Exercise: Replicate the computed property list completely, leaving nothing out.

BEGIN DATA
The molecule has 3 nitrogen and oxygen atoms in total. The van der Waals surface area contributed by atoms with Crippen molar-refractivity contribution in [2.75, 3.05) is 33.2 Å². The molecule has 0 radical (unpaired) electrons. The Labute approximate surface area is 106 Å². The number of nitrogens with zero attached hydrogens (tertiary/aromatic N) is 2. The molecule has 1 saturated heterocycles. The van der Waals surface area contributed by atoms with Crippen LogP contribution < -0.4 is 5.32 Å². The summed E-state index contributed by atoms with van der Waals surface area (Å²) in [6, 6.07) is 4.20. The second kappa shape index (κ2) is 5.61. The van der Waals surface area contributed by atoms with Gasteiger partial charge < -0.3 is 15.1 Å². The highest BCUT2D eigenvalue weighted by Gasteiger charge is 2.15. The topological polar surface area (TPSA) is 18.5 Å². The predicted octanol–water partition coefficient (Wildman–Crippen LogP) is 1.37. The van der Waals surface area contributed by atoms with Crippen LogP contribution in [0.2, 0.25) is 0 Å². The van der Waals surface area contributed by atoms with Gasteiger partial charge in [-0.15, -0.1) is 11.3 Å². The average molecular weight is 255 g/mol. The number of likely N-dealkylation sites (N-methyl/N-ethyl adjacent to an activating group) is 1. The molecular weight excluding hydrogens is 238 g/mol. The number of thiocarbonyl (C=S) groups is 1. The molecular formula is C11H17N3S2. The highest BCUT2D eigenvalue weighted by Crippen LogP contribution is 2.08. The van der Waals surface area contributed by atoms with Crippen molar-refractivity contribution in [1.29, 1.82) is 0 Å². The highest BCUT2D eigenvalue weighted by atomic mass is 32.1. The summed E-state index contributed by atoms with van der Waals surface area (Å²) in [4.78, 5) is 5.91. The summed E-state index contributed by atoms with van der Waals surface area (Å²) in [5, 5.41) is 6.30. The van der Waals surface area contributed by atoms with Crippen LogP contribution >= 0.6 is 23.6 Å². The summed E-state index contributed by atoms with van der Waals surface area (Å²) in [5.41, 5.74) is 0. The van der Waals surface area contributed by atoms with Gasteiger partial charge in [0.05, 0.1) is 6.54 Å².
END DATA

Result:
The molecule has 3 nitrogen and oxygen atoms in total. The van der Waals surface area contributed by atoms with Crippen molar-refractivity contribution in [2.75, 3.05) is 33.2 Å². The molecule has 0 radical (unpaired) electrons. The Labute approximate surface area is 106 Å². The number of nitrogens with zero attached hydrogens (tertiary/aromatic N) is 2. The molecule has 1 saturated heterocycles. The van der Waals surface area contributed by atoms with Crippen LogP contribution < -0.4 is 5.32 Å². The summed E-state index contributed by atoms with van der Waals surface area (Å²) in [6, 6.07) is 4.20. The second kappa shape index (κ2) is 5.61. The van der Waals surface area contributed by atoms with Gasteiger partial charge < -0.3 is 15.1 Å². The highest BCUT2D eigenvalue weighted by Gasteiger charge is 2.15. The topological polar surface area (TPSA) is 18.5 Å². The predicted octanol–water partition coefficient (Wildman–Crippen LogP) is 1.37. The van der Waals surface area contributed by atoms with Crippen LogP contribution in [0.2, 0.25) is 0 Å². The van der Waals surface area contributed by atoms with Gasteiger partial charge in [-0.15, -0.1) is 11.3 Å². The average molecular weight is 255 g/mol. The number of likely N-dealkylation sites (N-methyl/N-ethyl adjacent to an activating group) is 1. The molecular weight excluding hydrogens is 238 g/mol. The number of thiocarbonyl (C=S) groups is 1. The molecular formula is C11H17N3S2. The highest BCUT2D eigenvalue weighted by Crippen LogP contribution is 2.08. The van der Waals surface area contributed by atoms with Crippen molar-refractivity contribution in [1.29, 1.82) is 0 Å². The highest BCUT2D eigenvalue weighted by atomic mass is 32.1. The summed E-state index contributed by atoms with van der Waals surface area (Å²) in [4.78, 5) is 5.91. The summed E-state index contributed by atoms with van der Waals surface area (Å²) in [5, 5.41) is 6.30. The van der Waals surface area contributed by atoms with Crippen LogP contribution >= 0.6 is 23.6 Å². The summed E-state index contributed by atoms with van der Waals surface area (Å²) in [5.41, 5.74) is 0. The van der Waals surface area contributed by atoms with Gasteiger partial charge in [0.05, 0.1) is 6.54 Å².